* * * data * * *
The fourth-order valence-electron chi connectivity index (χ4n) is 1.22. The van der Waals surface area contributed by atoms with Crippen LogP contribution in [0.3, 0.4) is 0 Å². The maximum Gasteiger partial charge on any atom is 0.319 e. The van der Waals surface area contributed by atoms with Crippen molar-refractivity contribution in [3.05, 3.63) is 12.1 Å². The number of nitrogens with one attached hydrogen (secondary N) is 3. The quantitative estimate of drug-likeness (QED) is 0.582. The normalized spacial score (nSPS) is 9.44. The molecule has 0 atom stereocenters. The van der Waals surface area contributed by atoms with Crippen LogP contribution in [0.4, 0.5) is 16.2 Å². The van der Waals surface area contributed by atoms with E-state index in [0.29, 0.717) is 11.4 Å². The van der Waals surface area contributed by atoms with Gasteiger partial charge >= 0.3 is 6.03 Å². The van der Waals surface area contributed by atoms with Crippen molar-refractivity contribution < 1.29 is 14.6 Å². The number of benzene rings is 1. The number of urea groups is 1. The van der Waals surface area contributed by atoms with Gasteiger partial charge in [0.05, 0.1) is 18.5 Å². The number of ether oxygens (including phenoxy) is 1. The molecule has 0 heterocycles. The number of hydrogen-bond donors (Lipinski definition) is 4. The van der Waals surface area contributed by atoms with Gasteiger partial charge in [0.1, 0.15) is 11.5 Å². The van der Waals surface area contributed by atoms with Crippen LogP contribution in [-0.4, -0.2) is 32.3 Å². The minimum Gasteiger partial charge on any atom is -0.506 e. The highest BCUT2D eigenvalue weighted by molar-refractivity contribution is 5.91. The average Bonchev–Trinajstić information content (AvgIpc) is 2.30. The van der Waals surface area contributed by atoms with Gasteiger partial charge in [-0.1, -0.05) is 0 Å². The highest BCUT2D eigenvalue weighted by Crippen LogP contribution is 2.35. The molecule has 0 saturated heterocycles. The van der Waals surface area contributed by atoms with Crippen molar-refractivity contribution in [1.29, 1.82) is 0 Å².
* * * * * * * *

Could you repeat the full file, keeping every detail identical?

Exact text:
The fourth-order valence-electron chi connectivity index (χ4n) is 1.22. The van der Waals surface area contributed by atoms with Crippen LogP contribution in [0.3, 0.4) is 0 Å². The maximum Gasteiger partial charge on any atom is 0.319 e. The van der Waals surface area contributed by atoms with Crippen molar-refractivity contribution in [3.05, 3.63) is 12.1 Å². The number of nitrogens with one attached hydrogen (secondary N) is 3. The quantitative estimate of drug-likeness (QED) is 0.582. The normalized spacial score (nSPS) is 9.44. The molecule has 0 atom stereocenters. The van der Waals surface area contributed by atoms with Crippen LogP contribution in [0.4, 0.5) is 16.2 Å². The van der Waals surface area contributed by atoms with E-state index in [0.29, 0.717) is 11.4 Å². The van der Waals surface area contributed by atoms with Gasteiger partial charge >= 0.3 is 6.03 Å². The van der Waals surface area contributed by atoms with Crippen molar-refractivity contribution < 1.29 is 14.6 Å². The number of benzene rings is 1. The number of urea groups is 1. The van der Waals surface area contributed by atoms with Gasteiger partial charge in [0.05, 0.1) is 18.5 Å². The number of ether oxygens (including phenoxy) is 1. The molecule has 0 heterocycles. The number of hydrogen-bond donors (Lipinski definition) is 4. The van der Waals surface area contributed by atoms with Gasteiger partial charge in [0.1, 0.15) is 11.5 Å². The van der Waals surface area contributed by atoms with Crippen LogP contribution in [-0.4, -0.2) is 32.3 Å². The minimum Gasteiger partial charge on any atom is -0.506 e. The highest BCUT2D eigenvalue weighted by molar-refractivity contribution is 5.91. The average Bonchev–Trinajstić information content (AvgIpc) is 2.30. The van der Waals surface area contributed by atoms with Gasteiger partial charge in [-0.1, -0.05) is 0 Å². The highest BCUT2D eigenvalue weighted by Crippen LogP contribution is 2.35. The molecule has 0 saturated heterocycles. The van der Waals surface area contributed by atoms with Crippen molar-refractivity contribution in [1.29, 1.82) is 0 Å².